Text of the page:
3. "The committee shall be constituted within three weeks from today which shall decide if respondent (the appellant herein) was entitled to be promoted to higher scale" and if the committee decides that the appellant is not suitable for promotion it shall give reasons therefor.

  4. In view of the abovesaid conditions, the contempt proceedings against the two Managing Directors of the respondent-bank were dropped.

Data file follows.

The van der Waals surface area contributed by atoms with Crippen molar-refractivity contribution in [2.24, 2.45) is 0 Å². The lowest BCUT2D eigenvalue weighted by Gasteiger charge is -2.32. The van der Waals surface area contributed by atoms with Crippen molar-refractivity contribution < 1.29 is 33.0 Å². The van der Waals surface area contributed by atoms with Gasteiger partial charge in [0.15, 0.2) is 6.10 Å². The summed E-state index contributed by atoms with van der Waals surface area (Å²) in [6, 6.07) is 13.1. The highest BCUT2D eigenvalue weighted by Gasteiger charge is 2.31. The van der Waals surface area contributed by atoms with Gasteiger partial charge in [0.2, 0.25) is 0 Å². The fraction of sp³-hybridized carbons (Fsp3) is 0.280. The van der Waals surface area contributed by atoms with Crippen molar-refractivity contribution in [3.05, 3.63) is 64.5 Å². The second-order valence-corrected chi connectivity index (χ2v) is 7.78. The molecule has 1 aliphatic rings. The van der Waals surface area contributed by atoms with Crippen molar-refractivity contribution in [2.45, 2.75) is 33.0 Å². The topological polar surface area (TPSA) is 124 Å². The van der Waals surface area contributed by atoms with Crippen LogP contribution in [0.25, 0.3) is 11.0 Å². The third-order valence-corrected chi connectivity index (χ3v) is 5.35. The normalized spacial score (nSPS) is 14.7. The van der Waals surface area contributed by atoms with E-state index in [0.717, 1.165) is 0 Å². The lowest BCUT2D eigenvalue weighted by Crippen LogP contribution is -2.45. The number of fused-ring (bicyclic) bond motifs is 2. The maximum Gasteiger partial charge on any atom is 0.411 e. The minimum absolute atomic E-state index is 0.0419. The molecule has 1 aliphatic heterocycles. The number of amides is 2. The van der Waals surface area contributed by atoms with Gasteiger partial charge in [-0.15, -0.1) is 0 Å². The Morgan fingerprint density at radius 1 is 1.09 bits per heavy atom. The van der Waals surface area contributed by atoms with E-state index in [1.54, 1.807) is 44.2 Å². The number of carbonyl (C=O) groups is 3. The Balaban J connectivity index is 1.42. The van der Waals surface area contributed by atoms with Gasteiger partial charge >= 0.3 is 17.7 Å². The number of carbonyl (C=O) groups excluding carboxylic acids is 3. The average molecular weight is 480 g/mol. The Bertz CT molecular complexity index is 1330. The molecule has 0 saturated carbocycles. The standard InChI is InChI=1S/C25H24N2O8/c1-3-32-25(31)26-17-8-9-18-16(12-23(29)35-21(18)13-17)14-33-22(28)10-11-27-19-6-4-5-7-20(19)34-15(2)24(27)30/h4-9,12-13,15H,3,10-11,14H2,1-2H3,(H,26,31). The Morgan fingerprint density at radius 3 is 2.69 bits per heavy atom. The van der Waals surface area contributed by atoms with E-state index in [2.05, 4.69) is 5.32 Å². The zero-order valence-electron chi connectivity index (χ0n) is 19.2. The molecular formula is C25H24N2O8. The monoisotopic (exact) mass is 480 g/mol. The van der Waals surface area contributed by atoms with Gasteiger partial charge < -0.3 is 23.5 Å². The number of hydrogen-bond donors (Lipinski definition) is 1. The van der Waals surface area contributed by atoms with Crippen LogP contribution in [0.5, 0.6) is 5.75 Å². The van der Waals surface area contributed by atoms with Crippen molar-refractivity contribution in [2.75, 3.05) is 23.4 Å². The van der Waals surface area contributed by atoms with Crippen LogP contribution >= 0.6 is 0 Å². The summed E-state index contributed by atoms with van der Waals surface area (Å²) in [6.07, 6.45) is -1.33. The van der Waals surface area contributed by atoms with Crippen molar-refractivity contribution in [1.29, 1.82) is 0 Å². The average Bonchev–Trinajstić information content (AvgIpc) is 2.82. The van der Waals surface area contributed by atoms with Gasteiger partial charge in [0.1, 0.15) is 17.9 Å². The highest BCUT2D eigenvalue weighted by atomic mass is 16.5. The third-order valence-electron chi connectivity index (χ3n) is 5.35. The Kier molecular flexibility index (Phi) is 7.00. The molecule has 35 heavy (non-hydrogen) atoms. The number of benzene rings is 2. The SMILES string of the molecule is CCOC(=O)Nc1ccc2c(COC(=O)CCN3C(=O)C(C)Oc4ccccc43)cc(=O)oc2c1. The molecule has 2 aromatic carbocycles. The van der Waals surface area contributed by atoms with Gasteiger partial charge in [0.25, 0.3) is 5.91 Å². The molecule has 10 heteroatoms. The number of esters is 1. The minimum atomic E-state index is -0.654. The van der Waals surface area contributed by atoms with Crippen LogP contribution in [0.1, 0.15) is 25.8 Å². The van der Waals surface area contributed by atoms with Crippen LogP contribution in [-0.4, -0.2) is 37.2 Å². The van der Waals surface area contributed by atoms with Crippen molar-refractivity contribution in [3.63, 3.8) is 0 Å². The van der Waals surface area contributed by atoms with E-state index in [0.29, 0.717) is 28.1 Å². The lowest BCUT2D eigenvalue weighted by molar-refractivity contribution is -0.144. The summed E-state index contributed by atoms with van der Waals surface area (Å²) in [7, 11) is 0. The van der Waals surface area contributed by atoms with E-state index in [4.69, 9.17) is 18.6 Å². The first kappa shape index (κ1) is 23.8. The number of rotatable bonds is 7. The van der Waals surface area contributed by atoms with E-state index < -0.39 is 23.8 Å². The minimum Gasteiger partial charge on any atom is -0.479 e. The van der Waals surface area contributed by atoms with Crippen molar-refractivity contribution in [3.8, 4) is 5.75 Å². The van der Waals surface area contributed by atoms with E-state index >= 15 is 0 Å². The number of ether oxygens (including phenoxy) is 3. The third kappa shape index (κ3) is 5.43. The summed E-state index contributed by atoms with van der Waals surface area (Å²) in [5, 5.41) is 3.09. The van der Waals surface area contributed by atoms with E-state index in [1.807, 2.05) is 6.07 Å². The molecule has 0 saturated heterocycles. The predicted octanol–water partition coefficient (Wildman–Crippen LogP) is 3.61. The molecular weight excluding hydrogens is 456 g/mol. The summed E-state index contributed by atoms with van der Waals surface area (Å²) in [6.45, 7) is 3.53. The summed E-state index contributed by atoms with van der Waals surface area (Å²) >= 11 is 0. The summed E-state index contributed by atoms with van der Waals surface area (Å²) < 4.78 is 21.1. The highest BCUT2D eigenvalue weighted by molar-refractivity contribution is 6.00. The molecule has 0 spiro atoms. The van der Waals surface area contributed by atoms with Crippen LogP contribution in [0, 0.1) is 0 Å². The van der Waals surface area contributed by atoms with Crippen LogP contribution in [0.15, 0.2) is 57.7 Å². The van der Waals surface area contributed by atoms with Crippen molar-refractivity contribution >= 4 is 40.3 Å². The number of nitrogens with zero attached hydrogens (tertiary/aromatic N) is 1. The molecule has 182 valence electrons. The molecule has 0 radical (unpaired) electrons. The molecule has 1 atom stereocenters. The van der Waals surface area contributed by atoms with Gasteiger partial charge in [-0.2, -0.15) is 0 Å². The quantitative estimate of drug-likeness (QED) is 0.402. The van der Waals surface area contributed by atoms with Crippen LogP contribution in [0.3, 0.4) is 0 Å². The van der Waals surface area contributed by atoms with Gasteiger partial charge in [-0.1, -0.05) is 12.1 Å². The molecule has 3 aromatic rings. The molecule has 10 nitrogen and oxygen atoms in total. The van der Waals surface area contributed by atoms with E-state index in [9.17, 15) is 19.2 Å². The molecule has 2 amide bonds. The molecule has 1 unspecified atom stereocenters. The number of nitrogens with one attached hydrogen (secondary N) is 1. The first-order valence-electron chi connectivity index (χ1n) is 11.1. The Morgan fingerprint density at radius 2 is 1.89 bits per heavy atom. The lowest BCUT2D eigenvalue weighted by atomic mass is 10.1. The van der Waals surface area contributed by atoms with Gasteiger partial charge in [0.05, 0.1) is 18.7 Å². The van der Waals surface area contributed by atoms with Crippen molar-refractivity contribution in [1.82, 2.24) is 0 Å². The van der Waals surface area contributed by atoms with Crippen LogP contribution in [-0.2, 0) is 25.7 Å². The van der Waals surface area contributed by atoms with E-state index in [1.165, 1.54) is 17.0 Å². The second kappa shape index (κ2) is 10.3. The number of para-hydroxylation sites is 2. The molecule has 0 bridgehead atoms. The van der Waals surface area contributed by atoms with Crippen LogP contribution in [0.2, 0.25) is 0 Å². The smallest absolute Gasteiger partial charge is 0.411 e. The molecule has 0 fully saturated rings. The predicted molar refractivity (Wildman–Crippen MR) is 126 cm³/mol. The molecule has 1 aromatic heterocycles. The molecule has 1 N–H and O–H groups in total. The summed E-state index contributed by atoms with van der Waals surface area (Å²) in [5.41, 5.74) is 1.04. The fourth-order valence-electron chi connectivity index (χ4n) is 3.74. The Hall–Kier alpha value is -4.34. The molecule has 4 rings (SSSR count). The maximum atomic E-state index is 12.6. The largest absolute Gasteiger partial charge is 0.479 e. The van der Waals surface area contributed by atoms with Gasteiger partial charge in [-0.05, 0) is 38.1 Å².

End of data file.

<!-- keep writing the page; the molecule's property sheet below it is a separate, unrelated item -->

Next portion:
Pursuant to the directions issued by this Court, the General Manager (Operations) Chandigarh issued a letter dated 26.8.1993 calling upon the appellant to attend an interview so as to adjudge his suitability for promotion to TEG Scale VII (General Manager's Post). The appellant appeared before the Interview Committee on 1.9.1993. The Committee awarded him only 25.7% marks as a result of which he was informed by a letter dated 8.9.1993 that his claim for promotion was rejected as he was found unsuitable by the Interview Committee. The appellant made a representation thereagainst to the Chairman of the respondent-bank. He also approached this Court by a Contempt Petition No. 324/1993 in Civil Appeal No. 4017-18/1993 for initiation of contempt proceedings against the respondent-bank and its officers. This Contempt Petition was withdrawn on 17.9.1993 with liberty to move the High Court for appropriate relief. The appellant thereupon filed Civil Writ Petition No.15245/1993 before the High Court by which he impugned the action of the respondent-bank in not granting him the promotion he sought. He also claimed therein salary from November 1992 to 16.6.1993, which was denied to him on the ground that he had failed to report to Hyderabad where he had been posted and had remained absent without leave.